In November 1973, three brave women, Linda Croskrey, Mary Gonzales and Samella Burt, filed a class action discrimination lawsuit against the County of Contra Costa. The lawsuit alleged that women, racial and ethnic minorities were concentrated in low paying dead end jobs from which there were few, if any, opportunities for advancement. The class of persons whose rights were at issue was eventually defined to include“all persons denied employment or advancement by [the County] or who have been harassed in their employment by defendants because of the sex or racial or ethnic minority status.”
In October 1975, the Plaintiffs and the County made an agreement that was intended to implement an effective and affirmative equal employment opportunity policy beyond the affirmative action policies then in effect. They agreed that the percentage of minorities and females employed in each job classification and each department within the County should reflect the supply of qualified members of minority groups and females in the work force. This agreement was approved by the Court as a Consent Decree, and it is still in effect. Because of this Consent Decree, Proposition 209 does not apply to the County. To read the actual Consent Decree, click here. To Learn More about the Affirmative Action Program for Contra Costa County, click here.
According to the Plaintiffs’ initial complaint, in 1973, Contra Costa County had a population of 570,000 persons. Approximately 7.4% were African-American, 9.30% were Hispanic and 2.3 % were other racial or ethnic minorities. According to the 2000 Census figures, the County’s population now includes 9.2% African-Americans, 17.7% Latinos, and 15.2% others (including 10.8% Asians). Although the representation of minorities within the County has increased dramatically, the face of County government has remained constant and consistently Caucasian. Although women and minorities have benefitted, particularly women, from the Consent Decree, they still face stiff resistance in hiring and promotion decisions.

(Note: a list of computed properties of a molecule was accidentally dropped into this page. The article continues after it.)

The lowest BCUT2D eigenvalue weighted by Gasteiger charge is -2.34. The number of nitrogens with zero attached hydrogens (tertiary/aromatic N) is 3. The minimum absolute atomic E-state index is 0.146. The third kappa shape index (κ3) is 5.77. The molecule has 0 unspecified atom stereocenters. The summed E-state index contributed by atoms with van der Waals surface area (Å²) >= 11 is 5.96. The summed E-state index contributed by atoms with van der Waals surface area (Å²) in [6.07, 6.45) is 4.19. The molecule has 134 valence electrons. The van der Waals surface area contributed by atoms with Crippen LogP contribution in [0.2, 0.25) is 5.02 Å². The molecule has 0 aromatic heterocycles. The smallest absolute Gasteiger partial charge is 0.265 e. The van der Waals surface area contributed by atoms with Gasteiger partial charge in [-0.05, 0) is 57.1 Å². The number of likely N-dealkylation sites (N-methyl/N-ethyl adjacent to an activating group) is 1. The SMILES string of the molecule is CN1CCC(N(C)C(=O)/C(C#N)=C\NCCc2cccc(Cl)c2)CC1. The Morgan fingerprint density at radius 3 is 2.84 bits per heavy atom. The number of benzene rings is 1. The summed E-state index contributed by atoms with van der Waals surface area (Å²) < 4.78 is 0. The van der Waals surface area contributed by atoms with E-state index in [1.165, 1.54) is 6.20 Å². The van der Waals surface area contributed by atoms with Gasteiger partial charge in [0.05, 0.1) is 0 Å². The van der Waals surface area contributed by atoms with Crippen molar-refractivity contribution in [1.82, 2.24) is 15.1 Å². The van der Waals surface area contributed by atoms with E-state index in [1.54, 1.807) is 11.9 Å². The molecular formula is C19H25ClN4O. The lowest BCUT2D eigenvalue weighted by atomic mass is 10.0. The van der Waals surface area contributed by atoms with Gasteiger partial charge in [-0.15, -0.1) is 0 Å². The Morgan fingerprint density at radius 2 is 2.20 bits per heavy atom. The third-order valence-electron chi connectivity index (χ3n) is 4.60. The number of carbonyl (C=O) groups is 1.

Law Offices of Pamela Y. Price is the Court-appointed Monitor of the Consent Decree, representing the Plaintiffs. The Consent Decree requires that the Plaintiffs’ counsel establish and maintain an Advisory Board in connection with the implementation of the County’s Affirmative Action Program. The Consent Decree requires the Advisory Board to include representatives of each minority group resident within Contra Costa County, all interested women and employees’ organizations, and all other interested groups and persons. Meetings are open to the public.
Meeting are held regularly on the second Tuesday of each month in either Martinez or El Cerrito. All interested persons and organizations are urged to attend. Come and join us in the fight for equal employment opportunity in Contra Costa County!!!! To find out the location of the next meeting, contact Law Offices of Pamela Y. Price at firstname.lastname@example.org.
901 Clay Street Oakland, CA 94607 Tel: 510-452-0292 Fax: 510-452-5625
Attorney Pamela Y. Price founded Price And Associates in June 1991 with a vision to establish a minority- and woman-owned litigation Firm in Oakland, California, specializing in civil rights, real estate and legal malpractice defense. In the 23 years since its inception, the Firm has evolved into a premier civil rights practice with a wealth of experience in federal court litigation. more
Law Offices of Pamela Y. Price serves clients in the Bay Area, Silicon Valley, and Northern California, including the cities of San Francisco, Oakland, Richmond, Alameda, San Leandro, Berkeley, Sacramento, Fairfield, Vallejo, Jackson, Tracy, Stockton, Fresno, Hayward, Union City, Newark, Fremont, San Jose, Redwood City and Palo Alto.
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